People from Iraq and across the world braved deadly bomb blasts in Baghdad Thursday to kick-off the country's first-ever social forum in a boisterous opening ceremony that marched under the banner 'Another Iraq is Possible with Peace, Human Rights, and Social Justice.'
The event maintained an air of solidarity and celebration of social movements, Nadia al-Baghdadi, one of the organizers of the Forum and part of the Save the Tigris Campaign, told Free Speech Radio News. "[The opening ceremony had] a message of solidarity and just some fun and joy," she said. "People were singing and dancing and walking around.... it was so wonderful."
This historic convergence brings together over 1,000 people from 150 organizations, including Iraqi social movements, unions, social justice activists, and civil society organizations as well as regional and global activists to engage in "democratic conversations, to discuss ideas, formulate suggestions, and exchange experiences," according to a statement from Iraq Social Forum organizers.
"We have marched against the war and have stood with the Iraqi people against US intervention in Iraq and the region.... Your quest to deepen your democracy on the principles of social justice, political, gender, civil, social, economic, and cultural rights is a model for other social justice movements." –Grassroots Global Justice Alliance
It follows in the tradition of the World Social Forums, the first of which was held in Brazil in 2001 as an alternative to the annual meeting of the global capitalist elite at the World Economic Forum. The Social Forum is modeled after the Latin American encuentro and is billed as a space for pluralistic and open dialogue between social movements across the world. Since 2001, a series of global, regional, and national social forums have taken place, with the last world social forum in Tunisia gathering under the banner of karama, or dignity.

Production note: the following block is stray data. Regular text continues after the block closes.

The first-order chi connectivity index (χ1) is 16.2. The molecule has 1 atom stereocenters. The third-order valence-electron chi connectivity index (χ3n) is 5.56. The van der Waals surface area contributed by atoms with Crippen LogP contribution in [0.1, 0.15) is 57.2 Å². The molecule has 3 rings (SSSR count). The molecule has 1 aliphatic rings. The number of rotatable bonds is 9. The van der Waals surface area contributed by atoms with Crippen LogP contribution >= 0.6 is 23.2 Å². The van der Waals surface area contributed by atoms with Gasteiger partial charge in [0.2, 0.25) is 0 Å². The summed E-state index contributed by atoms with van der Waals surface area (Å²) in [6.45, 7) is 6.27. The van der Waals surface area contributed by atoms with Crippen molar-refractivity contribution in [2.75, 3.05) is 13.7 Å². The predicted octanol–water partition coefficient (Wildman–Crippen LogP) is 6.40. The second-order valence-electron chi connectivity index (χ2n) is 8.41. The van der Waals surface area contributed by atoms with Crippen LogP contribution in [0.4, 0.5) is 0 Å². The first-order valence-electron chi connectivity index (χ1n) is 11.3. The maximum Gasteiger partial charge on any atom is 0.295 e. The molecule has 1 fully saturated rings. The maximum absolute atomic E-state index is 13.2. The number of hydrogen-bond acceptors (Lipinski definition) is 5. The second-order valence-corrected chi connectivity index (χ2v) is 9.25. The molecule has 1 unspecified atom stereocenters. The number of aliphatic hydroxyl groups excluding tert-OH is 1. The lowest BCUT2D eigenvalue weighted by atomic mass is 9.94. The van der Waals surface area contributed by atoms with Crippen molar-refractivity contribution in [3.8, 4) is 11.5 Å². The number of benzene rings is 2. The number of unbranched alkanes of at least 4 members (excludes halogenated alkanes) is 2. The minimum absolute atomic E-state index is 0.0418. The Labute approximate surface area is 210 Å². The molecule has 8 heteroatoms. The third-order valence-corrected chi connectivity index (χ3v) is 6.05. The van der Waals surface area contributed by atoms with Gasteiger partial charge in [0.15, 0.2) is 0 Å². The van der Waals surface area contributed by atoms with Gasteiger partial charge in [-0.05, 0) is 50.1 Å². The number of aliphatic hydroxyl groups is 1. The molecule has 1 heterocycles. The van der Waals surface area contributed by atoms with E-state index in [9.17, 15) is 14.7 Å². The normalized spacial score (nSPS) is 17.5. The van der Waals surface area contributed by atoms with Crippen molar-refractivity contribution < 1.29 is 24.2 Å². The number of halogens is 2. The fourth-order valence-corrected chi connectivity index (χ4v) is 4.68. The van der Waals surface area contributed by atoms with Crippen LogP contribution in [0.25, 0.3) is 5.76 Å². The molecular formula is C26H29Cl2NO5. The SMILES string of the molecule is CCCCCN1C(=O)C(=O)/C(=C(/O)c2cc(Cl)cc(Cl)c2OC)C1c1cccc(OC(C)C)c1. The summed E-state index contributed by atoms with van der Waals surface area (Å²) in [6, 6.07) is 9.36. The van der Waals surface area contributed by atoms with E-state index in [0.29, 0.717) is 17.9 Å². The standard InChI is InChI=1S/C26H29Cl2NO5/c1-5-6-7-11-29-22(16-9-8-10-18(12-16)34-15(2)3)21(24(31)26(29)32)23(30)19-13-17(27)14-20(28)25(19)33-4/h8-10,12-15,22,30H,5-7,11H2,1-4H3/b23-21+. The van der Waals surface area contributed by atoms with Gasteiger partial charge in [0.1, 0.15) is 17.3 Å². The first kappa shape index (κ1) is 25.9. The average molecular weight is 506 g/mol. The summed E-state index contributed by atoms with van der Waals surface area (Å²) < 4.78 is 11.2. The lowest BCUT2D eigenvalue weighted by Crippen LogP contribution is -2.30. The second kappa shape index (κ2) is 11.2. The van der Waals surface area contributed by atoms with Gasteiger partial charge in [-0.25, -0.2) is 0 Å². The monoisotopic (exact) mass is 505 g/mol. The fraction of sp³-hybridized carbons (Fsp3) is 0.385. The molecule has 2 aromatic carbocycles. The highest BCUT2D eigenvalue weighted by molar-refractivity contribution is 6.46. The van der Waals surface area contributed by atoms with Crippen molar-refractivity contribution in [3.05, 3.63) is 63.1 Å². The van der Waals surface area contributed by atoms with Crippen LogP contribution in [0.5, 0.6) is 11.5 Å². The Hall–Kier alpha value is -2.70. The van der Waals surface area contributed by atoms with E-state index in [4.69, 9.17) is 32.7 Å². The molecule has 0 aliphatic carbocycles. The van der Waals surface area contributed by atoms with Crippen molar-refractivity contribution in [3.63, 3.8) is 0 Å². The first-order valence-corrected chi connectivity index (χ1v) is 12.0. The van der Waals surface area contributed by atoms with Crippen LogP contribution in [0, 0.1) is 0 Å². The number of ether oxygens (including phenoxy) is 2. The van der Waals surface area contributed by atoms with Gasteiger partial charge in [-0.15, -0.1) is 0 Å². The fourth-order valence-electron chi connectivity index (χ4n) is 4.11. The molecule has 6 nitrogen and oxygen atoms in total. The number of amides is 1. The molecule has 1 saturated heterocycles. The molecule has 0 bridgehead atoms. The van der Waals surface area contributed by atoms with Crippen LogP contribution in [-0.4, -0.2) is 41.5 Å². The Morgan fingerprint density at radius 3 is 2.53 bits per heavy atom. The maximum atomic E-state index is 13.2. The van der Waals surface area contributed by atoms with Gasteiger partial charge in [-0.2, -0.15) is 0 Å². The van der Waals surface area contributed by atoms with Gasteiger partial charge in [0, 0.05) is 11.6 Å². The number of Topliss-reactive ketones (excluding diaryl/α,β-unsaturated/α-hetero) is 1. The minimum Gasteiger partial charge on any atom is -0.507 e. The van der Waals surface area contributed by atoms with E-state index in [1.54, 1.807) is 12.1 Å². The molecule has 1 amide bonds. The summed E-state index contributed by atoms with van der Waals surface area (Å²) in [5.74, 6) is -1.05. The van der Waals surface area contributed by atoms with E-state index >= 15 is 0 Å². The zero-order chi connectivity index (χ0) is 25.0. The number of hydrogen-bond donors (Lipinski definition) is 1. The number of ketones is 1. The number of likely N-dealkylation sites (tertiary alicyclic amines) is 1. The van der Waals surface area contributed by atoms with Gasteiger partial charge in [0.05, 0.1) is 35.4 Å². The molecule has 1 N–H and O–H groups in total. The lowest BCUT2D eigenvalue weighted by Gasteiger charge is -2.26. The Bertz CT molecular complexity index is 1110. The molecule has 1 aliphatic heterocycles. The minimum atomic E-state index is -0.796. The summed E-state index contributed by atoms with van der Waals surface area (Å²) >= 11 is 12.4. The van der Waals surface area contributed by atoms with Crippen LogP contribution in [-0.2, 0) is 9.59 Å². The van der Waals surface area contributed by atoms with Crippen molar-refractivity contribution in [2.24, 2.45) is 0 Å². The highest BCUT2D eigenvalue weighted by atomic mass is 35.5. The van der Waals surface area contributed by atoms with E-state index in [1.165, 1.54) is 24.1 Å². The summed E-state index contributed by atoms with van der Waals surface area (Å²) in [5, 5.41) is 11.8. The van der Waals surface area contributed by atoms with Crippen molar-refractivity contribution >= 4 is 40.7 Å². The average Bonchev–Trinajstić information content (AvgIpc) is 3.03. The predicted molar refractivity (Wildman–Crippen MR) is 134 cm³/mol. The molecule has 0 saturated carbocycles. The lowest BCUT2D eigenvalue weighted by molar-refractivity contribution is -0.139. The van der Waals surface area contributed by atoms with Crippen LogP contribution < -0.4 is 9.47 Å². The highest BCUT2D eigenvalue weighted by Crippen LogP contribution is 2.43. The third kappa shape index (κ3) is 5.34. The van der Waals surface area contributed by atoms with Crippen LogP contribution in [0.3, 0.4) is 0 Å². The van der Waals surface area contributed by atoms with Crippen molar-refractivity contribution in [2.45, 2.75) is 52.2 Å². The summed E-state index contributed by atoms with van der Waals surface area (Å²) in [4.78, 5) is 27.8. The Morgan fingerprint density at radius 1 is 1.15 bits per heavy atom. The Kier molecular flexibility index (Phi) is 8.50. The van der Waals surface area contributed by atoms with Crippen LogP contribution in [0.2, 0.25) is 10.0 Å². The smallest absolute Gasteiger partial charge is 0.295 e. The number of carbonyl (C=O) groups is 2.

"We are here to contribute, collaboratively and horizontally, to work on the realization of alternative options for the weary scenario in which we live today," declare the organizers of the Iraq Social Forum. In over 60 workshops held from September 26 - 28, participants will take on issues ranging from freedom of expression to children's health to nonviolent protest in Iraq. They will tackle difficult questions about Iraq's future, from the repercussions of the Arab Spring to poverty; unemployment to domestic political crises; and power struggles to global solidarity. Many of these discussions will be live-streamed for viewers across the world.
These vital discussions take place under the shadow of ongoing violence that continues to claim lives, with August and September particularly bloody months and more than 4,000 killed by violence since April, according to the United Nations.
Organizers acknowledge the challenges of building movements in a society torn by U.S.-led war and occupation. "The loss of the lives of over one million people, the destruction of infrastructure, fatal and debilitating effects of depleted uranium and chemical weaponry used by the occupation forces cannot be forgotten, neither by the Iraqi people nor by the international movements who have been mobilizing against the war and the occupation," organizers declared.
The Iraq Social Forum has prompted an outpouring of solidarity from across the world. The U.S.-based Grassroots Global Justice Alliance declared in an open statement, "We have marched against the war and have stood with the Iraqi people against US intervention in Iraq and the region.... Your quest to deepen your democracy on the principles of social justice, political, gender, civil, social, economic, and cultural rights is a model for other social justice movements."